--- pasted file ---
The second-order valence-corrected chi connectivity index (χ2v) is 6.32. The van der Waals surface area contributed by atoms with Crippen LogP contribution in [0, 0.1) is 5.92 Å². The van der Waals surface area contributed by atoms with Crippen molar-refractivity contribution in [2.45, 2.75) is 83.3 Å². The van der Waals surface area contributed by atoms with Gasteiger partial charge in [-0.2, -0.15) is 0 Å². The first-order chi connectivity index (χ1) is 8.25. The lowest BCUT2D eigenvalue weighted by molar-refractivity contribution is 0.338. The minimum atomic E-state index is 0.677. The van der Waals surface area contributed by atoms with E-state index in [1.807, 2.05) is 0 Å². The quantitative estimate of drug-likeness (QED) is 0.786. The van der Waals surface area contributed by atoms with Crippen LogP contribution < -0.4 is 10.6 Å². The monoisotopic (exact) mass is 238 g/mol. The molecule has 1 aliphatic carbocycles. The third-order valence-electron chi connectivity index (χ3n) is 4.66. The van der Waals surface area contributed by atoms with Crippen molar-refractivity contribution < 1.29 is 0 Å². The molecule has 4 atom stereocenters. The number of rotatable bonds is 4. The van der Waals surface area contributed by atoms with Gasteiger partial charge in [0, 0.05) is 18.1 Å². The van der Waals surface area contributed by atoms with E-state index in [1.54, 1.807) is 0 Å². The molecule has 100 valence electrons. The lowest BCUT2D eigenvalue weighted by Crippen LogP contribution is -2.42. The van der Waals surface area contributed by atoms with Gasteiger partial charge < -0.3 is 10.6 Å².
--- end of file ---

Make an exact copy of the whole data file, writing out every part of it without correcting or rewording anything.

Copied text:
The second-order valence-corrected chi connectivity index (χ2v) is 6.32. The van der Waals surface area contributed by atoms with Crippen LogP contribution in [0, 0.1) is 5.92 Å². The van der Waals surface area contributed by atoms with Crippen molar-refractivity contribution in [2.45, 2.75) is 83.3 Å². The van der Waals surface area contributed by atoms with Gasteiger partial charge in [-0.2, -0.15) is 0 Å². The first-order chi connectivity index (χ1) is 8.25. The lowest BCUT2D eigenvalue weighted by molar-refractivity contribution is 0.338. The minimum atomic E-state index is 0.677. The van der Waals surface area contributed by atoms with E-state index in [1.807, 2.05) is 0 Å². The quantitative estimate of drug-likeness (QED) is 0.786. The van der Waals surface area contributed by atoms with Crippen LogP contribution < -0.4 is 10.6 Å². The monoisotopic (exact) mass is 238 g/mol. The molecule has 1 aliphatic carbocycles. The third-order valence-electron chi connectivity index (χ3n) is 4.66. The van der Waals surface area contributed by atoms with Crippen molar-refractivity contribution < 1.29 is 0 Å². The molecule has 4 atom stereocenters. The number of rotatable bonds is 4. The van der Waals surface area contributed by atoms with Gasteiger partial charge in [0, 0.05) is 18.1 Å². The van der Waals surface area contributed by atoms with E-state index in [1.54, 1.807) is 0 Å². The molecule has 100 valence electrons. The lowest BCUT2D eigenvalue weighted by Crippen LogP contribution is -2.42. The van der Waals surface area contributed by atoms with Gasteiger partial charge < -0.3 is 10.6 Å².